3 Genius Hacks To Make Hotel Guests Embrace Sustainability On Holiday – Forbes

Holidays mean a ‘license to sin’—sustainability becomes less of a priority.
We’ve all seen the cards placed in hotel rooms: ‘Please consider reusing your towel to help us save the environment.’
”These signs simply don’t work,” says Professor Sara Dolnicar, a social scientist from the University of Queensland. She has tested different methods to entice tourists into more sustainable behavior for the past decade.
”Guests give themselves a ‘license to sin’ on vacation: They’ve worked hard all year, separated their trash into different bins every day and remembered to turn off the lights each time they left the house,” she says. On holiday, they feel like they deserve a little break.
For a short period of time they prioritize their own comfort and indulgence over sustainability.
Making people save energy at home is relatively straightforward—thanks to the direct impact on their energy bills—doing so in a hotel environment, where guests have no financial incentive, presents an entirely different challenge.
“If I can crack tourism, I can crack anything,” Dolnicar says. ”Especially luxury tourism, given the high expectations and attitudes of this market segment.”
One proven approach to make guests act more sustainably is by leveraging social norms.
Studies show that peer pressure is particularly powerful and pervasive when it comes to eating: Our food intake is different when we are with others compared to when we eat alone.
“It’s why people tend to overfill their plates at a buffet. They think others are watching and judge them if they go back for more food multiple times,“ says Dolnicar.
Researchers shifted this notion in an experiment when they placed small signs on restaurant tables. They stated that returning to the buffet for seconds or thirds was very much appreciated—much more than piling food high.
This technique altered what was previously perceived to be embarrassing. Less excessively loaded plates led to less leftovers and a 21% reduction in food waste. Without preaching about the environment or food waste—just a straightforward correction of social norms.
Another highly effective strategy to affect the way we behave is nudging, a concept popularized by behavioral economists and now embraced by governments worldwide.
Nudging involves subtle changes in how choices are presented, such as making sustainable options the default choice.
In one study, the simple act of reducing the size of plates at a buffet by three centimeters (slightly more than an inch) resulted in a 20% reduction in food waste. “It’s an infrastructure change. You don’t even need to communicate anything to the guests,” says Dolnicar.
Nudging can also significantly reduce room cleaning frequency. In a city-center hotel primarily serving business travelers, Dolnicar’s team changed the default from daily cleaning to no cleaning unless requested.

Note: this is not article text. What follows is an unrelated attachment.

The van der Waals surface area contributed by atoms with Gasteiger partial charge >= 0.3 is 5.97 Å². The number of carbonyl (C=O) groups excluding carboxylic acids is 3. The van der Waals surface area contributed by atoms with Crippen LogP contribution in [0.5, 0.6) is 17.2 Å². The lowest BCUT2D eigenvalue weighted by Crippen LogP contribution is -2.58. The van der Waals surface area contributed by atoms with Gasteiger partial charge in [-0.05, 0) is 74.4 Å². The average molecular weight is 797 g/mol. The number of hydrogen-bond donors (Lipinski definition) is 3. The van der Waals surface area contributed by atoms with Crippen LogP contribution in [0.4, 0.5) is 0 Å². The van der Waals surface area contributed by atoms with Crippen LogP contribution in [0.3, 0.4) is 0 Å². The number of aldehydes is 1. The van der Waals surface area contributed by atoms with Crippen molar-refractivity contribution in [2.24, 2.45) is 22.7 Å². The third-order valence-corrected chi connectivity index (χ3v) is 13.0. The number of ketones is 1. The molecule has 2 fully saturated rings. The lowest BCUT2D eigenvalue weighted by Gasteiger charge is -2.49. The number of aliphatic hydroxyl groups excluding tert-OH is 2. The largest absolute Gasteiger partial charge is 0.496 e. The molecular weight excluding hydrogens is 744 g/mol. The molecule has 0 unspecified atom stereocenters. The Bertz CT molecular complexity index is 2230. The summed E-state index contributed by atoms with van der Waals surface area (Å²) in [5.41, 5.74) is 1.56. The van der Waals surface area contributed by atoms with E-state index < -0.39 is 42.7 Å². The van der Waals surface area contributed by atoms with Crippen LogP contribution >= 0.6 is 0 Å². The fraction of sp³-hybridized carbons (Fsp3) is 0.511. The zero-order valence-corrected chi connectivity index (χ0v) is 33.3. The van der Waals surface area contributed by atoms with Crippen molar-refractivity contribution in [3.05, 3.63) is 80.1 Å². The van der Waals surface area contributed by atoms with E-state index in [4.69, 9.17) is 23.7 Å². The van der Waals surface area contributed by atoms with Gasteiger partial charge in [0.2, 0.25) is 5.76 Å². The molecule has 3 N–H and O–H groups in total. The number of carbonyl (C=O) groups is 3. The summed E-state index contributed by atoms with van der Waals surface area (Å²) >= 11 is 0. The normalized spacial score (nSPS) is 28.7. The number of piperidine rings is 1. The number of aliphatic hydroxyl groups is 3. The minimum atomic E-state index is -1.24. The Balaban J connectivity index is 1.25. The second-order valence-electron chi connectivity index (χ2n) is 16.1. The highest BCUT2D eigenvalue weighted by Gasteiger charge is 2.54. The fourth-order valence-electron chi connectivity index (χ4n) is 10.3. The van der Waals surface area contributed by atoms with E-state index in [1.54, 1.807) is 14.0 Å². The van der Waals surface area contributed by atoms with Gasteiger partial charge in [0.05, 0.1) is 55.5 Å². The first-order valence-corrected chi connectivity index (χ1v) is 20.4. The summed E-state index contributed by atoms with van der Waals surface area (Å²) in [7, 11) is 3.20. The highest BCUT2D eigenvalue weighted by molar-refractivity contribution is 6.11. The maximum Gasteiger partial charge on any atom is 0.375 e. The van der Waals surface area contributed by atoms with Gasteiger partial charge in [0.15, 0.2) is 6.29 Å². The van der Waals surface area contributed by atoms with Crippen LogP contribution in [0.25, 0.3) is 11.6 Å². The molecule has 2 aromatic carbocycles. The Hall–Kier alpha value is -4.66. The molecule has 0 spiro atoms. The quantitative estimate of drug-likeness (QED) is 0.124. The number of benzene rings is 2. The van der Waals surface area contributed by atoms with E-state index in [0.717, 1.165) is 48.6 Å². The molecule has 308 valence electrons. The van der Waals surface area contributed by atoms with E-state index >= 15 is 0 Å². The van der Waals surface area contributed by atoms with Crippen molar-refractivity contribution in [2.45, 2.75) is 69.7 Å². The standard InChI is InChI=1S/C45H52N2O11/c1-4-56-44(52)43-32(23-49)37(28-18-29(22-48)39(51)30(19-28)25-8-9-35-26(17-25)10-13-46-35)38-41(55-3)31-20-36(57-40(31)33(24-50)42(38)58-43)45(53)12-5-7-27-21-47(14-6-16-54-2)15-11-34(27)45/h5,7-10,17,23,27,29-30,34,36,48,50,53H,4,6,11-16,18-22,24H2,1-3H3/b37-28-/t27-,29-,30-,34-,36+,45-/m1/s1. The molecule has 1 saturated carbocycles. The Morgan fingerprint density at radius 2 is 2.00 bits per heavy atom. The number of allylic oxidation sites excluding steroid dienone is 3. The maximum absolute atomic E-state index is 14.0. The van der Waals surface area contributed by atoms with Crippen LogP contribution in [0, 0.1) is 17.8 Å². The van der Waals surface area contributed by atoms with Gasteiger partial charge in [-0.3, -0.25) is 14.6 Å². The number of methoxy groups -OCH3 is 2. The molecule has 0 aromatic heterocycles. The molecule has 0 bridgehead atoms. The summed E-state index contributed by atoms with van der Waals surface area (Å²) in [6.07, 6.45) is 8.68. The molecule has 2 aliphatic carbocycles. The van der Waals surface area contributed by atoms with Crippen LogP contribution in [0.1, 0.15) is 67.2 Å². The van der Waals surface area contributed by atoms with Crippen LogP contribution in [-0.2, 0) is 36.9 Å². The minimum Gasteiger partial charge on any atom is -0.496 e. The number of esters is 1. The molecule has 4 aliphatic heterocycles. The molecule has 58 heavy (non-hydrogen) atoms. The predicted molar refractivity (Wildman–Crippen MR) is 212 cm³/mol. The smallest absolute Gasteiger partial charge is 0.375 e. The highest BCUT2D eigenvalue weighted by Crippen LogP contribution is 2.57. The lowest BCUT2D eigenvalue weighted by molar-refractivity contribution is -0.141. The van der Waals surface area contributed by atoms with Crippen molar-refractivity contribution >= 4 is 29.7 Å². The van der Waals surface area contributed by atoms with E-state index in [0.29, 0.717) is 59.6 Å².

This change resulted in a remarkable 63% reduction in room cleaning, benefiting both the environment and the hotel’s operational costs. Since this service constitutes a significant portion of a hotel’s expenses, the reduction translates into substantial financial savings.
However, Dolnicar’s favorite approach—and the one she says holds the most promise—is linking sustainable behaviors to enjoyment: “Tourism is all about pleasure, so why not integrate fun eco-friendly actions into the vacation experience?“
Her team introduced a simple stamp collection game in a European family hotel. Families received a stamp for each meal where they finished all their food, with a prize awarded at checkout.
The result was a 38% reduction in food waste. “Kids went crazy for it,” she says, emphasizing that the focus was on enhancing enjoyment rather than addressing the benefits for the environment.
Dolnicar also has ideas how the enjoyment method can be applied to luxury hotel buffets. “An easy option would be small markers pointing out the healthiest food options.” Guidance, she says, makes consumers less likely to overfill plates.
Housekeeping is another area where the enjoyment method can save money and increase eco-friendly behavior, especially in luxury hotels. Since wealthy guests now place not just privacy but “ultra-privacy“ at the top of their priority lists, as Internova Travel Group has found, they are very receptive to initiatives like a default change in room cleaning.
In a field experiment Dolnicar and her team placed signs in hotel rooms, stating: “We value and respect your privacy, so we will not clean your room daily, but will happily do so upon your request.“ It’s a subtle communication of hedonic benefits: guests get freedom of choice, flexibility and well-deserved privacy.
Despite the clear benefits, Dolnicar says many hotels struggle to implement these strategies effectively. “Hotels often have very silly ideas,” she says, “I’ve seen hotels put table signs in 10-point font and half an essay written on them. Nobody is going to read that.“
Without a background in behavioral science, she says they might miss crucial details or introduce elements that backfire. This is why she emphasizes the importance of following proven solutions or consulting with experts.
“There are so many good solutions that have already been tested,” she says. The key is to understand the guests’ mindset and find interventions that align with their values and desires.
Whether hotels decide to use peer pressure, nudging, or enhancing pleasure, the path to eco-friendly tourism is to make it easy, make it enjoyable, and most importantly, make it feel natural.

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